To be clear: as is usual, UK has no navy whatsoever at this point other than a transport off the Canadian coast.

    *Is this legal? I haven’t been sure. Gametableonline’s A&A 1942 allows it, but I know they had to play a little lose with fighter landing rules because of some earlier bugs. I THINK it’s legal because the rule is I have to be able to show how my fighters could land before the end of my turn. If I put my two fighters in SZ2, I can show it’s possible for them to land before the end of my turn by pointing to my bought carrier and saying “I can put that under them during my new unit placement phase.” If it’s not legal, then things are even worse for UK!

    First off, this is not necessarily ordinary.  Usually Germany loses the sub in SZ2.  Also, you ought to have the Russian sub in SZ2 as well unless you got unlucky.

    But in the scenario you describe above, it would be kinda risky to put fleet in the water.  Not necessarily a bad move, since Germany would have to divert bombers to attack it and it would be a risky play.  But consider–those German subs don’t have much better to do than attack your fleet.  So if you drop an AC 2 dd in 2, you have fair odds of defending, but Germany might try the attack just to see if it got lucky.  If it gets unlucky, it just loses a few subs.

    I’d say wait until UK2 then drop your fleet then.  Buy fighters or bombers as needed UK1 (you may need a bomber if you haven’t killed the med fleet yet).

    But if the sub in sz2 is dead, then it’s usually safe to drop 2 dd 1 ac (plus the Russian sub for defense) in SZ2 (or better yet in SZ8 depending on how many fighters are in Western).


  • If you check the Fortress Europe thread on the Articles Submission forum you’ll see the odds for a round 2 German attack on an Allied fleet on SZ2/8, based on the possible outcomes for the first round battles.

  • Liaison TripleA '11 '10

    Buy the units anyways, and keep buying them.  So what if they die after being attacked, as long as the ratio, is “sort of” 50/50 or 1:1

    The game is won in Russia and Africa.  For every german that dies fighting the US/UK in anywhere but those 2 locations, it’s a win.  And if the Germans build units to replace the ones lost against the Western Allies,  that’s units that aren’t being replaced on the eastern front.


  • @Speusippus:

    In a game I’m playing right now, G has a fighter and bomber on Norway, a sub in sea zone 2, two subs in sea zone 7, and a Bomber in Germany.

    (Also two fighters in Western Europe, so SZ8 is covered as well.)

    That’s in round just after Germany’s move.

    Is there something I can put in SZ2 that can’t get killed by all that? It’s 17 attack points, 6 pips.

    If I’m doing the math right the best I can do is a carrier (land the two fighters on it*) and two destroyers. But that’s not enough–not even close.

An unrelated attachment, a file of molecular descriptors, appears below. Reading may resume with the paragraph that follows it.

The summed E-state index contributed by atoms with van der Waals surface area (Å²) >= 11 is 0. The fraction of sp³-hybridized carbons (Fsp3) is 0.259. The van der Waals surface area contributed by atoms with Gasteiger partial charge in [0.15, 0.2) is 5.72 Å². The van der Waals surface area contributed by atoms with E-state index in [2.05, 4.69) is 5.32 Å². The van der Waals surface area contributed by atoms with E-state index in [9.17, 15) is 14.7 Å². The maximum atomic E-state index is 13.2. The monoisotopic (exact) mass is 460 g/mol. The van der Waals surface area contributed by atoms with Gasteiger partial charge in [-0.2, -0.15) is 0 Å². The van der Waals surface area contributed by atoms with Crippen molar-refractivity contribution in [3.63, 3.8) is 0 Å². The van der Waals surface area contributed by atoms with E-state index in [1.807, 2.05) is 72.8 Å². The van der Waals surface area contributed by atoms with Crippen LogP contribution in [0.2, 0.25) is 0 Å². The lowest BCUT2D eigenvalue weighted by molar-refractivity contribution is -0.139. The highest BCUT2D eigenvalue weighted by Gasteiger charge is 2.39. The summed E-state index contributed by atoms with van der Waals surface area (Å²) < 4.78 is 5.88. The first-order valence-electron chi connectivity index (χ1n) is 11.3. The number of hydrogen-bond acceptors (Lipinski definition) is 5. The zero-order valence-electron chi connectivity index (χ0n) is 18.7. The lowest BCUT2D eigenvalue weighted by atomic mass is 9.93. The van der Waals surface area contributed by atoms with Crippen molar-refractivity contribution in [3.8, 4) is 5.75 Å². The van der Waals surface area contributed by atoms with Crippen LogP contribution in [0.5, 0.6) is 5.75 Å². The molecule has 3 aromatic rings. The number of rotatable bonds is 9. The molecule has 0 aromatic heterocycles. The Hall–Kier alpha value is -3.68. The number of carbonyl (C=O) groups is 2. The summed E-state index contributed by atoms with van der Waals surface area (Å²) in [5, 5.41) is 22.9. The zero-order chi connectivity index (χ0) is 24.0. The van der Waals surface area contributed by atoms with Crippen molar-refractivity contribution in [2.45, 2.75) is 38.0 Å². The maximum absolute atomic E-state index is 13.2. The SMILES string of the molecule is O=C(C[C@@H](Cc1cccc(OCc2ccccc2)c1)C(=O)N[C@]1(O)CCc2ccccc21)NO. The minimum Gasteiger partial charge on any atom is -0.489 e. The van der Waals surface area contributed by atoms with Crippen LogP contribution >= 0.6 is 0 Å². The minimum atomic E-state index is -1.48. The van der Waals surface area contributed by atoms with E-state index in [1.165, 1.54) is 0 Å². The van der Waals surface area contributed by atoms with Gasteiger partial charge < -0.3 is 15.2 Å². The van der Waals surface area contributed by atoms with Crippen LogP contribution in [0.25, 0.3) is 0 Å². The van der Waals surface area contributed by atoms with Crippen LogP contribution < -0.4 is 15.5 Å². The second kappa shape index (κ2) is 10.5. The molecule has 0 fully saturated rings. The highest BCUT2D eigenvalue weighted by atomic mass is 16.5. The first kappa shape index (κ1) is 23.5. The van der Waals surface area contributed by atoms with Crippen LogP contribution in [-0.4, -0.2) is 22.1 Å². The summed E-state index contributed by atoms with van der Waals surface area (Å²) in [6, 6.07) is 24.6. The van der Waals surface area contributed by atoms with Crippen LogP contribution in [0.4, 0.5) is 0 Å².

To be clear: as is usual, UK has no navy whatsoever at this point other than a transport off the Canadian coast.

    *Is this legal? I haven’t been sure. Gametableonline’s A&A 1942 allows it, but I know they had to play a little lose with fighter landing rules because of some earlier bugs. I THINK it’s legal because the rule is I have to be able to show how my fighters could land before the end of my turn. If I put my two fighters in SZ2, I can show it’s possible for them to land before the end of my turn by pointing to my bought carrier and saying “I can put that under them during my new unit placement phase.” If it’s not legal, then things are even worse for UK!

    If you insist on a KGF tactic, I would probably buy 1AC 2DD. I don’t like the figs to Russia strategy.

    I would then place 1AC + 1DD with the addition of a UK and US fighter on the AC in SZ2
    The last DD I would put in SZ8 to block the two subs - now youre odds against 2 bombers + 2 figs + 1 sub  against 1 sub (I assume you have the USSR sub otherwise you really got diced on G1) + 1DD + 1 AC + 2 fig is 63 - 37.
    I would perhaps live with these odds. Average is you take 2 subs + 2 figs with you. Next round you could merge with US fleet in SZ8 wipe out remaining subs and get a transport chain going - but this is much more difficult in 42.


  • @Speusippus:

    How is the UK supposed to do anything?

    What is UK supposed to do in R1?

    “When in danger or in doubt, run in circles, scream and shout” - Robert Heinlein

  • '10

    @Speusippus:

    Sorry, what’s a CV?

    CV = Carrier Vessel.  CV is the abbreviation the Navy uses for Aircraft Carriers.

    Just for educational purpose, here are some other CV designations.  Most are no longer in use.

    CV: Fleet Aircraft Carrier (1921–1975), Multi-purpose Aircraft Carrier (1975–present)